What started as a simple burglary attempt on the Democratic Committee offices in Watergate, was (thanks to the investigation of two hard-working journalists) blown up as a major political scandal. The connection between the spying mission and President Nixon was proven and it led to his resignation in 1974.
The board game version of the events is set after the burglary. One of the players plays as a journalist and opposing him is the Nixon Administration.
In a tug-of-war card game, players will either try to establish enough connection between the events and the president to bring him down or destroy the evidence and make it to the end of the presidential term. The sides come with a unique set of cards each, ensuring each side plays thematically differently.
2. Twilight Imperium (Fourth Edition)
Here it is. The Big One. The game all of us dream of playing but few actually ever do. The game of managing a galactic civilization has it all: the exploration of the hexagon map, expansion, exploitation of the systems, and war with other factions.
You’ll manage your economy, politics, trade, negotiate and make alliances with other factions, and contest the luxurious central tile, the Mecatol Rex. A modular board ensures a high variability factor, while asymmetric factions make the experience highly thematic.
So where’s the catch? Well, the game mechanics are highly complicated, the game is quite expensive, it requires a full table for the greatest experience, and the game can last 8-12 hours. But those who overcame these obstacles speak of an unforgettable experience unlike anything else in board gaming. Will you become one of the consecrated?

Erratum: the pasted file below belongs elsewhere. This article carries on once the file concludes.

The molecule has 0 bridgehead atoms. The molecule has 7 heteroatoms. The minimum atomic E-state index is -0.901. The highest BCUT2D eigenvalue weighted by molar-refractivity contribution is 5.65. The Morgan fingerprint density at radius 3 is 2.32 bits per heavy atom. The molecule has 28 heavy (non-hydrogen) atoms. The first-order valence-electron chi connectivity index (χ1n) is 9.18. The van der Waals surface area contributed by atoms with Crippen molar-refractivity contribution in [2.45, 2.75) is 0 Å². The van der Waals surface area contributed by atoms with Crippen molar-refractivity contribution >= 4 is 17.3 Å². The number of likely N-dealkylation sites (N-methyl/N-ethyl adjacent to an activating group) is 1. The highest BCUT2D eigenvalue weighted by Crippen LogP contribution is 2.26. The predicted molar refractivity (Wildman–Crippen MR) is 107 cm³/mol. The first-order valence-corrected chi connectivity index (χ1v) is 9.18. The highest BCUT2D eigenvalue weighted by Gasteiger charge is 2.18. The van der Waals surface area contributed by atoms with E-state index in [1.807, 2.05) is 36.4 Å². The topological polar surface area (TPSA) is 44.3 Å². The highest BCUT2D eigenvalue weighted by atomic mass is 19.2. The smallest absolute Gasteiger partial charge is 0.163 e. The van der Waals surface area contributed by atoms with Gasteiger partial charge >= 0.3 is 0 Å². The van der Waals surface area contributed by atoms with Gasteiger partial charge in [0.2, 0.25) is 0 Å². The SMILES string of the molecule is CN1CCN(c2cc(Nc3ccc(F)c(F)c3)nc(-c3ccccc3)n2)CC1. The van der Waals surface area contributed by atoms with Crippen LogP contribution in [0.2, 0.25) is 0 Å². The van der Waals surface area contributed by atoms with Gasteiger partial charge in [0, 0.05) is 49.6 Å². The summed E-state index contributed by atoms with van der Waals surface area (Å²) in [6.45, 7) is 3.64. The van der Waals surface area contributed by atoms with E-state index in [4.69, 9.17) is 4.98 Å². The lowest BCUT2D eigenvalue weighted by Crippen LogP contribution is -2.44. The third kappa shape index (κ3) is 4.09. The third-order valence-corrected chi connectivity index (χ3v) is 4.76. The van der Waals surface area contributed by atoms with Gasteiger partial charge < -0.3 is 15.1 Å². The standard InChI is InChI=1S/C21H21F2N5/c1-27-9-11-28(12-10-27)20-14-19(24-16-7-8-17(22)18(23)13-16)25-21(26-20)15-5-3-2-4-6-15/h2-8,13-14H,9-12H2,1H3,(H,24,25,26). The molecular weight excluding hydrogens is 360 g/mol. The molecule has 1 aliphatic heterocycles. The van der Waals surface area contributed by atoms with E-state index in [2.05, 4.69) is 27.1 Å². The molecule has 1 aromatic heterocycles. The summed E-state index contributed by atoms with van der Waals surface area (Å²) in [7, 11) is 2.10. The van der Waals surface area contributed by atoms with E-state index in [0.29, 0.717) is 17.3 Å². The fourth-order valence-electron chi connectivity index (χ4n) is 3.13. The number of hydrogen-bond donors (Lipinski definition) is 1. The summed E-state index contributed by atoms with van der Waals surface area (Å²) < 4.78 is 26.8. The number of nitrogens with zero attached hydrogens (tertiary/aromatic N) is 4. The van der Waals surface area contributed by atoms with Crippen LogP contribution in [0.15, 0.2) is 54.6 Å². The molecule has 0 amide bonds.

1. Pax Pamir: Second Edition
Afghanistan has never been a peaceful place. Not today, not in the past. One such troubled era was after the fall of the Durrani Empire in the 19th century. Leaders of different Afghan factions try to increase their political power and forge a new state, while various European superpowers use the Afghani stage to settle their own scores.
Each player is a leader of an Afghan faction, placing influence tokens on the map of Afghanistan. The placement is card-driven. Players purchase historically-thematic cards and place them in front of them (tableau-building) and these cards allow them to manipulate influence in different ways, even disrupting and interfering with other players’ influence.
The goal is to form a coalition strong enough that will be able to rule Afghanistan in the future. Will you be a part of that coalition?
Conclusion (with honorable mentions)
To sum up the article, I’d like to name a few honorable mentions, that are also worth checking out.
- Die Macher, a very complex game about elections.
- Maria, a game about succession in 18th century Austria.
- Dune, a game of political influence and fighting on the planet Arrakis.
- Freedom: The Underground Railroad, a game about slavery and abolitionism.
- A bunch of games from GMT, a publisher that specializes in historical accuracy, but its games come with the cost of accessibility:
- Imperial Struggle (18th-century global clash between France and Britain)
- Twilight Struggle (Cold War)
- Fire in the Lake (Vietnam War)
- Cuba Libre (Cuban Revolution)